An atheroma ( Attic Greek for "wheat groats ") or a trichilemmal cyst ( synonym Tricholemmalzyste ), in German sebum cyst , is a pinhead to chicken egg-sized, rarely to apple-sized, benign cyst in the subcutaneous tissue . In the vernacular , these cysts are also known as cheesefeet , Balggeschwulst or semolina node designated.
Atheromas usually arise as a result of a blockage of the duct for the sebum secretion . They consist of fat droplets , fat crystals and epidermal cells. Atheromas are found individually or in large numbers, mostly on the hairy head , on the face and neck , between the abdomen and neck, but also in other places (e.g. in the genital area and the chest).
A distinction is made between real and false atheromas. Real atheromas are epidermoid cysts, consist of embryonically scattered epidermis or gland cells, have no opening and are usually located on the hairy scalp, on the forehead or around the eye. False atheromas are sebum retention cysts, i.e. they consist of blocked gland secretions from the hair sebum glands , have an opening and are usually found on the face, neck, chest, back and scrotum .
Discomfort occurs only when the atheroma becomes inflamed or infected with purulent disease; it is then most conveniently removed surgically. It should be noted, however, that removing an infected atheroma is problematic, as there is a risk that the bacteria will spread throughout the body during the operation. So, first of all, it is necessary to remove the contents of the atheroma. After that, the sack can refill with fat and a new cyst can develop at the operated site, but experience has shown that this is not the case for a long time. The complete removal can be done with renewed swelling and before infection, or after infection under anesthesia.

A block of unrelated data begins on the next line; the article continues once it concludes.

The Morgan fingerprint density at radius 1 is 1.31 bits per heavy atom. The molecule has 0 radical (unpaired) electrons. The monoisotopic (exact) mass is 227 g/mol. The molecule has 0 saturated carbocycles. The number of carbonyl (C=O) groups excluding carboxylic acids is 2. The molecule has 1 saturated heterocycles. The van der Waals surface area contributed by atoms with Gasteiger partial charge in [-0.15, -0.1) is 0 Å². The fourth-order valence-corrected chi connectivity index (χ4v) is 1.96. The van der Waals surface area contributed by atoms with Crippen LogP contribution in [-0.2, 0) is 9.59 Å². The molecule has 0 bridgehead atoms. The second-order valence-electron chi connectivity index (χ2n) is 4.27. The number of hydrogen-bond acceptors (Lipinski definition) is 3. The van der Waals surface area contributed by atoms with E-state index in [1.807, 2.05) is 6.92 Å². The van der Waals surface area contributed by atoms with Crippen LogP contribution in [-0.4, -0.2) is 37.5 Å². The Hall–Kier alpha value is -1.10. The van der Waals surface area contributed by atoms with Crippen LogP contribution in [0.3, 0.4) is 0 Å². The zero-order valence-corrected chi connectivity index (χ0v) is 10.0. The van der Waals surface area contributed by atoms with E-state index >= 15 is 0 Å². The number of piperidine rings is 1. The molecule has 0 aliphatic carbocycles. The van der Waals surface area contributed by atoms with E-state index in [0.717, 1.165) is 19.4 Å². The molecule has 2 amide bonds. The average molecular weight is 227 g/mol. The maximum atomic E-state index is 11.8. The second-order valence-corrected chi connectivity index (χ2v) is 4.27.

Atheromas can grow in size at different rates. They are surgically removed in the event of inflammation, rapid increase in size, preventive or for cosmetic reasons, usually under local anesthesia.
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- Pschyrembel Clinical Dictionary, de Gruyter, 1977.